I’ve owned many cars since I turned 16, and one thing that’s always bugged me are lame car horns. I’m talking the little “meep meep” sounds you get out of many smaller cars. From what I can tell, they are pretty useless, not nearly loud or obnoxious enough to do their job well – specifically, to alert other drivers about an impending problem.
I’ve even been in a collision that could have been avoided had my car had a real horn. A woman didn’t check her blind spot and changed lanes right into me, and she just couldn’t hear my car’s lame beeeeeep.
For some reason, I assumed it was a function of car size, because smaller cars tended to have lamer horns, and larger cars had more effective horns. Then I got a 350Z, and it, too, had a real horn, unlike previous models of the 3XX series. So obviously car size has nothing to do with it.
Well, now my lease is running out on my mangina (Honda CRV), and while it’s a fine (if boring) car, the horn drives me nuts. It’s sooooo freakin’ lame. I don’t use it to honk in traffic and annoy nearby folks, I just want it in case of a genuine emergency and I want to make sure that folks around me can hear it in that case.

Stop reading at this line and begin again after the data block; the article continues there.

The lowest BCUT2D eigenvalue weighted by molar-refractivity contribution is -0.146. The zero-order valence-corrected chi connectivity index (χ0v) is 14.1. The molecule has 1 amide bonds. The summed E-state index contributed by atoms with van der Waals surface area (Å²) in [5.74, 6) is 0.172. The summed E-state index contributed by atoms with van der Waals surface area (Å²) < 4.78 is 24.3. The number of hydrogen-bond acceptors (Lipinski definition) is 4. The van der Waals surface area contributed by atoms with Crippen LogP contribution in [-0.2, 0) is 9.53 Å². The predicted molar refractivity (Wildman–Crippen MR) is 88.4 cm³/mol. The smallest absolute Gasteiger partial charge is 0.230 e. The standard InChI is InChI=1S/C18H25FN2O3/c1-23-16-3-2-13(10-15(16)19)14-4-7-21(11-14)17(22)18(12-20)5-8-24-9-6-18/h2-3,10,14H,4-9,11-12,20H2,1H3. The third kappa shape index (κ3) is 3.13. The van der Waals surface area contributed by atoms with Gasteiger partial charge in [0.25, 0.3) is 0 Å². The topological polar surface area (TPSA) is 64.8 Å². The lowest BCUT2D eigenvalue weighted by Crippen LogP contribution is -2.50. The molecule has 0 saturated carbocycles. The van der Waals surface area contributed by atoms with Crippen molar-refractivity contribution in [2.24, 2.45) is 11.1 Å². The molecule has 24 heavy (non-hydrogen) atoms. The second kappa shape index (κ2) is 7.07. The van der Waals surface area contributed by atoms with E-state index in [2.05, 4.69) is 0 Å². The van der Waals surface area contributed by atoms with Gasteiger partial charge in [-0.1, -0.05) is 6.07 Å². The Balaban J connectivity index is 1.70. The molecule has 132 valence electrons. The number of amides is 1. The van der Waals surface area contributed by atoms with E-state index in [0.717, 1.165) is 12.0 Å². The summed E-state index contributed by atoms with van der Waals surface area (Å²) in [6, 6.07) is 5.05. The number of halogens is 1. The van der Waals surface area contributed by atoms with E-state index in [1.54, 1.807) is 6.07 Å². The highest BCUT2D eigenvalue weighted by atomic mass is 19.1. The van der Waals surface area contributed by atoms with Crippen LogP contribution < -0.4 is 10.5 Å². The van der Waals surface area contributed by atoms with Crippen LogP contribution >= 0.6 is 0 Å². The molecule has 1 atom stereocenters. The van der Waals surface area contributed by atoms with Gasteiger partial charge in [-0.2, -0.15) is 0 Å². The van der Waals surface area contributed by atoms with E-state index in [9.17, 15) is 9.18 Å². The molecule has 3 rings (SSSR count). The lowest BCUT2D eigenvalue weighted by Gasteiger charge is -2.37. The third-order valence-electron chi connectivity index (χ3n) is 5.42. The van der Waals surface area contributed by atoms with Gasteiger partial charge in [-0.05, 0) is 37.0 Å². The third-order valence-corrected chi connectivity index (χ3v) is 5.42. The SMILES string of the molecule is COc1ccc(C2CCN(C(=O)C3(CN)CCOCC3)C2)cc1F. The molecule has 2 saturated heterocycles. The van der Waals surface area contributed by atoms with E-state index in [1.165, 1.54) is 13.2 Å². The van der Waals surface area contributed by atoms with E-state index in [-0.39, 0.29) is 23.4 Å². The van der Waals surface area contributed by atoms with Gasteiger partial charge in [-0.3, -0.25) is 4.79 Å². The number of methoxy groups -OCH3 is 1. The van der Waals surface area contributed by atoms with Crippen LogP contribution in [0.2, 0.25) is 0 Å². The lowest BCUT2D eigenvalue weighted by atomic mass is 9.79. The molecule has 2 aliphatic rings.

So I have several questions regarding lame beeping car horns (in the U.S.):
1 - are they less safe than louder, easier to hear horns? (I’m assuming yes, but don’t want to rely on assumptions)
2 - if so, why do car manufacturer’s use quieter horns that are harder to hear?
3 - now that I’m shopping for a new car, how do I get the dealer to put in a real horn as a condition of purchase. Is this something that’s doable? Short of low-riders that honk the opening notes of “La Cucaracha” I’m not familiar with car horn transplant procedures.
4 - While we’re on the subject, what idiot car makers decided to make turn signals red instead of yellow? Talk about blending in with the brake lights and being harder to see! Are these items that can be changed to safer yellows as well, if I decide on a car that has this moronic feature? :smack: